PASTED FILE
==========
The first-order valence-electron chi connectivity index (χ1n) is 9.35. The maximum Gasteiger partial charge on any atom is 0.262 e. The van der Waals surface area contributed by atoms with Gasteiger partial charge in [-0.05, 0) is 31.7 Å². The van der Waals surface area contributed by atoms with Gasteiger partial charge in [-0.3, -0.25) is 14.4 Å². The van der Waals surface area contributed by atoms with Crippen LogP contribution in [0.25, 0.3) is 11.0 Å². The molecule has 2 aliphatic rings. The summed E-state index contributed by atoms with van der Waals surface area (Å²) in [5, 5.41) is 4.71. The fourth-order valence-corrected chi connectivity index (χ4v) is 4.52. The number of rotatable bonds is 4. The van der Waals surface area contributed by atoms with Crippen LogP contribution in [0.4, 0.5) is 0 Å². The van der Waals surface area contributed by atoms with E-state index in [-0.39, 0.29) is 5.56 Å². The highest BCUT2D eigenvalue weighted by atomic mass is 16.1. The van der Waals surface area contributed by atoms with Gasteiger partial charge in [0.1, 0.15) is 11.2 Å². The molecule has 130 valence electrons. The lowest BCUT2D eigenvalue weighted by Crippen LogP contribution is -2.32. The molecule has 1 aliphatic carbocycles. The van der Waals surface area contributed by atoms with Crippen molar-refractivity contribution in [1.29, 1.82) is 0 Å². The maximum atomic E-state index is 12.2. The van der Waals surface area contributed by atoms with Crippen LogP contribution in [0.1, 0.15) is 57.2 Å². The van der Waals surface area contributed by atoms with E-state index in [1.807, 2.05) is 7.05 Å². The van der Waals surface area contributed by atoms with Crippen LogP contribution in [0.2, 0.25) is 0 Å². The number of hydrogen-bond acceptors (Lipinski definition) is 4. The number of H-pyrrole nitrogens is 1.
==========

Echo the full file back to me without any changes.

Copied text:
The first-order valence-electron chi connectivity index (χ1n) is 9.35. The maximum Gasteiger partial charge on any atom is 0.262 e. The van der Waals surface area contributed by atoms with Gasteiger partial charge in [-0.05, 0) is 31.7 Å². The van der Waals surface area contributed by atoms with Gasteiger partial charge in [-0.3, -0.25) is 14.4 Å². The van der Waals surface area contributed by atoms with Crippen LogP contribution in [0.25, 0.3) is 11.0 Å². The molecule has 2 aliphatic rings. The summed E-state index contributed by atoms with van der Waals surface area (Å²) in [5, 5.41) is 4.71. The fourth-order valence-corrected chi connectivity index (χ4v) is 4.52. The number of rotatable bonds is 4. The van der Waals surface area contributed by atoms with Crippen LogP contribution in [0.4, 0.5) is 0 Å². The van der Waals surface area contributed by atoms with E-state index in [-0.39, 0.29) is 5.56 Å². The highest BCUT2D eigenvalue weighted by atomic mass is 16.1. The van der Waals surface area contributed by atoms with Gasteiger partial charge in [0.1, 0.15) is 11.2 Å². The molecule has 130 valence electrons. The lowest BCUT2D eigenvalue weighted by Crippen LogP contribution is -2.32. The molecule has 1 aliphatic carbocycles. The van der Waals surface area contributed by atoms with Crippen molar-refractivity contribution in [1.29, 1.82) is 0 Å². The maximum atomic E-state index is 12.2. The van der Waals surface area contributed by atoms with Crippen LogP contribution in [0.1, 0.15) is 57.2 Å². The van der Waals surface area contributed by atoms with E-state index in [1.807, 2.05) is 7.05 Å². The van der Waals surface area contributed by atoms with Crippen LogP contribution in [0.2, 0.25) is 0 Å². The number of hydrogen-bond acceptors (Lipinski definition) is 4. The number of H-pyrrole nitrogens is 1.